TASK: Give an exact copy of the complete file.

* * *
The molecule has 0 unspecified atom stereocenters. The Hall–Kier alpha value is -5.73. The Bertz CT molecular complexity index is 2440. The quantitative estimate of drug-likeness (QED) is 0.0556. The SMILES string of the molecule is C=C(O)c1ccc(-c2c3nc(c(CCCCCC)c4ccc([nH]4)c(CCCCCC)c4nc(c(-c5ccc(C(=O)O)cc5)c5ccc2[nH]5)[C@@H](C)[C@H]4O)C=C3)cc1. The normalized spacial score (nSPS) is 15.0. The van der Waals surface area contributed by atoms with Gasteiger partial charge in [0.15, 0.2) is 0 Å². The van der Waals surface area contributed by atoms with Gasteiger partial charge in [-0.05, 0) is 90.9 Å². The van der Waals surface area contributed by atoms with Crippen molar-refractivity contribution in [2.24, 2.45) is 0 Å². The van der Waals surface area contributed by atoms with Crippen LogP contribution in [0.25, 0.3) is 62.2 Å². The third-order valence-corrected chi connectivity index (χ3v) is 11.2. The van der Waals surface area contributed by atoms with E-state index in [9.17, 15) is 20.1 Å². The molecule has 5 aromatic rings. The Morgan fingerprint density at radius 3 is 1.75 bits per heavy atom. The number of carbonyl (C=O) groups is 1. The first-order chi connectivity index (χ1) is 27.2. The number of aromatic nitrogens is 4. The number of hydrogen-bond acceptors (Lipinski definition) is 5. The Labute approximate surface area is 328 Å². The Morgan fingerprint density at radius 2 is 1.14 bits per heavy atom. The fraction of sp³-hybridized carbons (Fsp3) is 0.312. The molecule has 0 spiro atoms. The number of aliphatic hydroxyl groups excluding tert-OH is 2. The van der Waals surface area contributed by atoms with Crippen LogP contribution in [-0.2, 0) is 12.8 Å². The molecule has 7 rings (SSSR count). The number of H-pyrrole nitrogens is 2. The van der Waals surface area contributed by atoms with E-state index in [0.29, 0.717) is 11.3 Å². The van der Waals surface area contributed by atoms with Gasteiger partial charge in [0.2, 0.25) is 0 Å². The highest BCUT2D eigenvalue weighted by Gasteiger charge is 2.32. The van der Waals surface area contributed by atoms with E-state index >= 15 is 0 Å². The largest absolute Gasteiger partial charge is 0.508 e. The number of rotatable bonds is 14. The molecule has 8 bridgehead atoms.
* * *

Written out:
The molecule has 0 unspecified atom stereocenters. The Hall–Kier alpha value is -5.73. The Bertz CT molecular complexity index is 2440. The quantitative estimate of drug-likeness (QED) is 0.0556. The SMILES string of the molecule is C=C(O)c1ccc(-c2c3nc(c(CCCCCC)c4ccc([nH]4)c(CCCCCC)c4nc(c(-c5ccc(C(=O)O)cc5)c5ccc2[nH]5)[C@@H](C)[C@H]4O)C=C3)cc1. The normalized spacial score (nSPS) is 15.0. The van der Waals surface area contributed by atoms with Gasteiger partial charge in [0.15, 0.2) is 0 Å². The van der Waals surface area contributed by atoms with Gasteiger partial charge in [-0.05, 0) is 90.9 Å². The van der Waals surface area contributed by atoms with Crippen molar-refractivity contribution in [2.24, 2.45) is 0 Å². The van der Waals surface area contributed by atoms with Crippen LogP contribution in [0.25, 0.3) is 62.2 Å². The third-order valence-corrected chi connectivity index (χ3v) is 11.2. The van der Waals surface area contributed by atoms with E-state index in [9.17, 15) is 20.1 Å². The molecule has 5 aromatic rings. The Morgan fingerprint density at radius 3 is 1.75 bits per heavy atom. The number of carbonyl (C=O) groups is 1. The first-order chi connectivity index (χ1) is 27.2. The number of aromatic nitrogens is 4. The number of hydrogen-bond acceptors (Lipinski definition) is 5. The Labute approximate surface area is 328 Å². The Morgan fingerprint density at radius 2 is 1.14 bits per heavy atom. The fraction of sp³-hybridized carbons (Fsp3) is 0.312. The molecule has 0 spiro atoms. The number of aliphatic hydroxyl groups excluding tert-OH is 2. The van der Waals surface area contributed by atoms with Crippen LogP contribution in [-0.2, 0) is 12.8 Å². The molecule has 7 rings (SSSR count). The number of H-pyrrole nitrogens is 2. The van der Waals surface area contributed by atoms with E-state index in [0.29, 0.717) is 11.3 Å². The van der Waals surface area contributed by atoms with Gasteiger partial charge in [0.2, 0.25) is 0 Å². The highest BCUT2D eigenvalue weighted by Gasteiger charge is 2.32. The van der Waals surface area contributed by atoms with E-state index >= 15 is 0 Å². The largest absolute Gasteiger partial charge is 0.508 e. The number of rotatable bonds is 14. The molecule has 8 bridgehead atoms.